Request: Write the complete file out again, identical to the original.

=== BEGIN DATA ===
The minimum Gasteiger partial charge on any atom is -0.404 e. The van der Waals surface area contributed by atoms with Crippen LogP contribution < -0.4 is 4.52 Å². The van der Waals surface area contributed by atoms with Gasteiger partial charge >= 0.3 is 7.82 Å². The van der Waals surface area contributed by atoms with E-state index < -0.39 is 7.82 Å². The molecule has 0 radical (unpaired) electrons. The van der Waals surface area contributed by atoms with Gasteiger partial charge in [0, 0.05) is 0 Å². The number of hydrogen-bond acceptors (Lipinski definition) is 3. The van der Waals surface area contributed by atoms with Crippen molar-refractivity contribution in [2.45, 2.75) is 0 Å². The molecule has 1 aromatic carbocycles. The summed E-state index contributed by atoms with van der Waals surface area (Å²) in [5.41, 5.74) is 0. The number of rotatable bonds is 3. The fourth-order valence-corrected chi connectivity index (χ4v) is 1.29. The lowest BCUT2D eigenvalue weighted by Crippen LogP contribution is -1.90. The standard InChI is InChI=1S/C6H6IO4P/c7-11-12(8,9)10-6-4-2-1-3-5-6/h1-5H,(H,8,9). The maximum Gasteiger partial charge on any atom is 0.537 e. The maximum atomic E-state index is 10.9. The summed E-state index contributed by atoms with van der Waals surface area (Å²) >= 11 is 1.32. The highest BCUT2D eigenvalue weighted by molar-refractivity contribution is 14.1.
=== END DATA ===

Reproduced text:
The minimum Gasteiger partial charge on any atom is -0.404 e. The van der Waals surface area contributed by atoms with Crippen LogP contribution < -0.4 is 4.52 Å². The van der Waals surface area contributed by atoms with Gasteiger partial charge >= 0.3 is 7.82 Å². The van der Waals surface area contributed by atoms with E-state index < -0.39 is 7.82 Å². The molecule has 0 radical (unpaired) electrons. The van der Waals surface area contributed by atoms with Gasteiger partial charge in [0, 0.05) is 0 Å². The number of hydrogen-bond acceptors (Lipinski definition) is 3. The van der Waals surface area contributed by atoms with Crippen molar-refractivity contribution in [2.45, 2.75) is 0 Å². The molecule has 1 aromatic carbocycles. The summed E-state index contributed by atoms with van der Waals surface area (Å²) in [5.41, 5.74) is 0. The number of rotatable bonds is 3. The fourth-order valence-corrected chi connectivity index (χ4v) is 1.29. The lowest BCUT2D eigenvalue weighted by Crippen LogP contribution is -1.90. The standard InChI is InChI=1S/C6H6IO4P/c7-11-12(8,9)10-6-4-2-1-3-5-6/h1-5H,(H,8,9). The maximum Gasteiger partial charge on any atom is 0.537 e. The maximum atomic E-state index is 10.9. The summed E-state index contributed by atoms with van der Waals surface area (Å²) >= 11 is 1.32. The highest BCUT2D eigenvalue weighted by molar-refractivity contribution is 14.1.